Today, following the rally at ODFW, in defense of the Sea Lions, my partner and I went to the Capital, to attempt to speak to our elected representatives.
Since our district is "Represented" by Senator Girod, we had little hope for a fair hearing, since he has already made it pretty clear that he is in favor of killing almost anything in his misguided belief that he might be able to save the salmon without removing the dams.
Our fears proved well founded. We arrived in his office, and were warmly greeted as "constituents from Colton." Immediately upon hearing of our purpose for being there, however, he quickly and forcefully crossed his arms, and stated unequivocally that he would not be listening to our discussion, and that he was unalterably opposed to any effort to save the sea lions.
We politely informed Mr. Girod that we understood his position, but would still appreciate it if he would at least give our position some thought, and read the brochure which we had brought for him. He almost made the sign of the cross with his fingers, as if warding off a vampire or a witch, and backed away from the offending brochure as if it was somehow diseased. His aide graciously received the document, which I am sure was wearing out the bearings in his shredder before we reached the elevator.
Now, I am not so na´ve as to expect that any elected representative would naturally agree with my every whim. Neither do I believe that these representatives are obligated to be effusive and overjoyed at every constituent's ideas. I am realist enough to know that most will follow the dollar, most especially when they have been elected as a Republican.
What I do expect, however, is the same courtesy that I afford to this person whose salary I pay. I would think that common courtesy, not to mention political savvy, would cause a Senator to at least feign interest in the conversation of a constituent who has traveled thirty miles to see him. A short discussion, followed by a "thank you for your interest, I will study the material that you have brought, although I cannot guarantee at this time that my views will agree with yours," or some similar answer, would at least not engender disgust in a potential voter. Of course, if later his vote disagreed with mine, it might result in the loss of my vote, but would probably not result in my enmity, and guarantee that we will be working very hard to see that his political career is as deceased as his ability to converse politely.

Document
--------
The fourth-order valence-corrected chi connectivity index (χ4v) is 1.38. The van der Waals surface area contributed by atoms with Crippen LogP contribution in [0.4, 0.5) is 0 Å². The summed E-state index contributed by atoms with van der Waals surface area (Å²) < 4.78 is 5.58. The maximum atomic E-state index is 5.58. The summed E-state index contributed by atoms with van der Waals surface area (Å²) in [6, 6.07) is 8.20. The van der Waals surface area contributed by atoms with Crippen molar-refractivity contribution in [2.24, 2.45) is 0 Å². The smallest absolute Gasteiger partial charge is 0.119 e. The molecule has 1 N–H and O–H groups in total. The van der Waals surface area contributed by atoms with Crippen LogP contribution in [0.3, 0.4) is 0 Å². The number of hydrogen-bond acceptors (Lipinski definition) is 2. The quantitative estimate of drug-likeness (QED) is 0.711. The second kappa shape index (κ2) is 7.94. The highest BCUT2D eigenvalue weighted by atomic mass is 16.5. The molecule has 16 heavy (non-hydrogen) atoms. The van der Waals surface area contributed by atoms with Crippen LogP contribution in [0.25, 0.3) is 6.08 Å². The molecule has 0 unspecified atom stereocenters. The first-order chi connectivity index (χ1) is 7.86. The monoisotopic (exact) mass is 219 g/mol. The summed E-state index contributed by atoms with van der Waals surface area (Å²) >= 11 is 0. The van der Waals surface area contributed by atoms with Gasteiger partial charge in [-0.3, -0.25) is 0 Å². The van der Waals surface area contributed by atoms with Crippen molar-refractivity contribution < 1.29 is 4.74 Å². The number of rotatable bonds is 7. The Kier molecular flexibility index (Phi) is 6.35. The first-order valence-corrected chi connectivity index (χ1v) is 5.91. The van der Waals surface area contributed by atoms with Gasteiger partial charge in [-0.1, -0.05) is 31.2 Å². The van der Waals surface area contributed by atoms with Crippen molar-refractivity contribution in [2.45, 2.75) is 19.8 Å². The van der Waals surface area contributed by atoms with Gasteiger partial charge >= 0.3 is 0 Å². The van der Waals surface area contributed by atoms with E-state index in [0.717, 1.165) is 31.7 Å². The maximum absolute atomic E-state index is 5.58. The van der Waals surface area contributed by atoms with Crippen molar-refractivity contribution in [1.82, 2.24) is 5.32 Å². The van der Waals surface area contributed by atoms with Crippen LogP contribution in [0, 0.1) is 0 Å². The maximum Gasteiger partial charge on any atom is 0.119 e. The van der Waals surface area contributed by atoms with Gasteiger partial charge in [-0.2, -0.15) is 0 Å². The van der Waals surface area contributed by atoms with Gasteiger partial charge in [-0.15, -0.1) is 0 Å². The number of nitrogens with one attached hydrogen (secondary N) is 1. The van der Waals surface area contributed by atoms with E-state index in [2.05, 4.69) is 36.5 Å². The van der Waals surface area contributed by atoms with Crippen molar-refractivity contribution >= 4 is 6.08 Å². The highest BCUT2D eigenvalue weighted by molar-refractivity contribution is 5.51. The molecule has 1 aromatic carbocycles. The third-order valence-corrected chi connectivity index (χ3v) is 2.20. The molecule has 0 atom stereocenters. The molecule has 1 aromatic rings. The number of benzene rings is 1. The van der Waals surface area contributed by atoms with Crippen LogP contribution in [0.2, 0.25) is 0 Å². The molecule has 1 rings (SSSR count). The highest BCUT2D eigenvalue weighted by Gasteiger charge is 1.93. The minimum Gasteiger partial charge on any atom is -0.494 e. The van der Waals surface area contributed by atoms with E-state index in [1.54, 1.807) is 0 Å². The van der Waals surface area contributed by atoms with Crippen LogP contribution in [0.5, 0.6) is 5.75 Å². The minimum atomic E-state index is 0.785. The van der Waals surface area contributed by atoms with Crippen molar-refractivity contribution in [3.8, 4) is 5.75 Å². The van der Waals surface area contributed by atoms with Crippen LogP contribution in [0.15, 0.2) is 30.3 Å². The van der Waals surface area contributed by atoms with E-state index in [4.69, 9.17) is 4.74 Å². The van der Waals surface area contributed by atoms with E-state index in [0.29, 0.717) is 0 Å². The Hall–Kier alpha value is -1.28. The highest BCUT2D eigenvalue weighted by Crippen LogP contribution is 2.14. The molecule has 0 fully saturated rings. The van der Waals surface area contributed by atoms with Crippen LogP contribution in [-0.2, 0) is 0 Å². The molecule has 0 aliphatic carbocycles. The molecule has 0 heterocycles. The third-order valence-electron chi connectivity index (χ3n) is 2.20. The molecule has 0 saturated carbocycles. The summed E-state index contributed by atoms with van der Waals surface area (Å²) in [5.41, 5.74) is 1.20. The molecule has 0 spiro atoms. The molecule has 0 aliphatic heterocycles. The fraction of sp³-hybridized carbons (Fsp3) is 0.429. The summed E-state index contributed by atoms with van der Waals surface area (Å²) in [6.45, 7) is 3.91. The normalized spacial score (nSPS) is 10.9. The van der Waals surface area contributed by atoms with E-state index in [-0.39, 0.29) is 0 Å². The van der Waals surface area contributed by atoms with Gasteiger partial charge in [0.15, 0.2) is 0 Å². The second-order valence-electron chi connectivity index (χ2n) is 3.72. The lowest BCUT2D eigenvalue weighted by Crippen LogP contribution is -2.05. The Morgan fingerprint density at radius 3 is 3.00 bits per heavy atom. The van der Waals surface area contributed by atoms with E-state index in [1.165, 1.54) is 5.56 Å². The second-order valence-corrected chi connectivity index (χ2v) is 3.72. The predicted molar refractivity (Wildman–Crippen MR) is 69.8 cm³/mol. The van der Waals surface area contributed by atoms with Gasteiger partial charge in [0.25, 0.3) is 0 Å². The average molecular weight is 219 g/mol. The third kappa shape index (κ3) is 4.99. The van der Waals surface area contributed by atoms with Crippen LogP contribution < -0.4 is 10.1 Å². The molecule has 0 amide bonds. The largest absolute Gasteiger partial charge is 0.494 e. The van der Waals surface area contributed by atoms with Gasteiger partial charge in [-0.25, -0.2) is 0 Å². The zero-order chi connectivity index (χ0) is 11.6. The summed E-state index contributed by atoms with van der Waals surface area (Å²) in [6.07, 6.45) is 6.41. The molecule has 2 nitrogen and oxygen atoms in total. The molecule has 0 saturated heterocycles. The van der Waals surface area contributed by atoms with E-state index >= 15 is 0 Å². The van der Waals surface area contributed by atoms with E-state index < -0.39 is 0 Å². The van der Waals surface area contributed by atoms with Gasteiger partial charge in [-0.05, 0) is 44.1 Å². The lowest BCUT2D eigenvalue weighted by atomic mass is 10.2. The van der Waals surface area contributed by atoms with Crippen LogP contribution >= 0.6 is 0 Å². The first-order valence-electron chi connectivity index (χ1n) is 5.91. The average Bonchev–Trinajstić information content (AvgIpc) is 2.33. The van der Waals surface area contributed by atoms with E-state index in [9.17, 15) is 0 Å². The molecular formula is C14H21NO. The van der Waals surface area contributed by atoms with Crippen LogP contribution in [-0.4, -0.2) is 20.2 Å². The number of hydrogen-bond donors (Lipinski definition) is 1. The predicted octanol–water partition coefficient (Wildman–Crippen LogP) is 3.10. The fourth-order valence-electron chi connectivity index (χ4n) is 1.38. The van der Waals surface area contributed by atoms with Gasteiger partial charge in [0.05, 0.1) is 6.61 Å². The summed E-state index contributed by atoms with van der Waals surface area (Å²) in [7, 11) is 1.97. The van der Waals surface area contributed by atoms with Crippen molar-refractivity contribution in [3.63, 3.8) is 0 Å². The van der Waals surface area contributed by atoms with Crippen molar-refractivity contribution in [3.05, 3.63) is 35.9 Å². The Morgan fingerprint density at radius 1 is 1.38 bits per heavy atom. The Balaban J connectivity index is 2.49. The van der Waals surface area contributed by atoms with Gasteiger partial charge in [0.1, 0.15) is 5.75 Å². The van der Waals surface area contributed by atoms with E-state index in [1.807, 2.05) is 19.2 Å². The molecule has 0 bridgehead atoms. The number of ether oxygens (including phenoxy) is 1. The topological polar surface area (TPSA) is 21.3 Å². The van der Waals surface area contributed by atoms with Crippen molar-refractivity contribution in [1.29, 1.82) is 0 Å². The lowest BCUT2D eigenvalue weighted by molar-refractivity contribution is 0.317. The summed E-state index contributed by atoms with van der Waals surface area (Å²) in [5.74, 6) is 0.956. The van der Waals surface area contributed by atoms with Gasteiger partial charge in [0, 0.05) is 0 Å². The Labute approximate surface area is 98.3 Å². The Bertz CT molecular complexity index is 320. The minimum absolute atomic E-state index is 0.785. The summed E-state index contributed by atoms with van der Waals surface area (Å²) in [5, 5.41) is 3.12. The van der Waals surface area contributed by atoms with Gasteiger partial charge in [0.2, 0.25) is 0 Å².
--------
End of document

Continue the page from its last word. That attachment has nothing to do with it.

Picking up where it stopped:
I can guarantee the Senator that he has two political enemies in Colton, where he might even have had support. Perhaps he has so much money coming in from fishing interests that he feels he does not need our support. So be it.
Our reception at the office of our Representative (Gilliam) was much warmer, although the representative was not present, so I cannot say whether or not he would have been as tactless as Senator Girod. Mr. Gilliam's aide received our brochure, and even recalled quickly that she had recently responded to some correspondence from us via email. (Girod has not responded to a similar note, and I don't expect that he ever will). She assured us that the Representative would review the material provided. That is all that we can ask.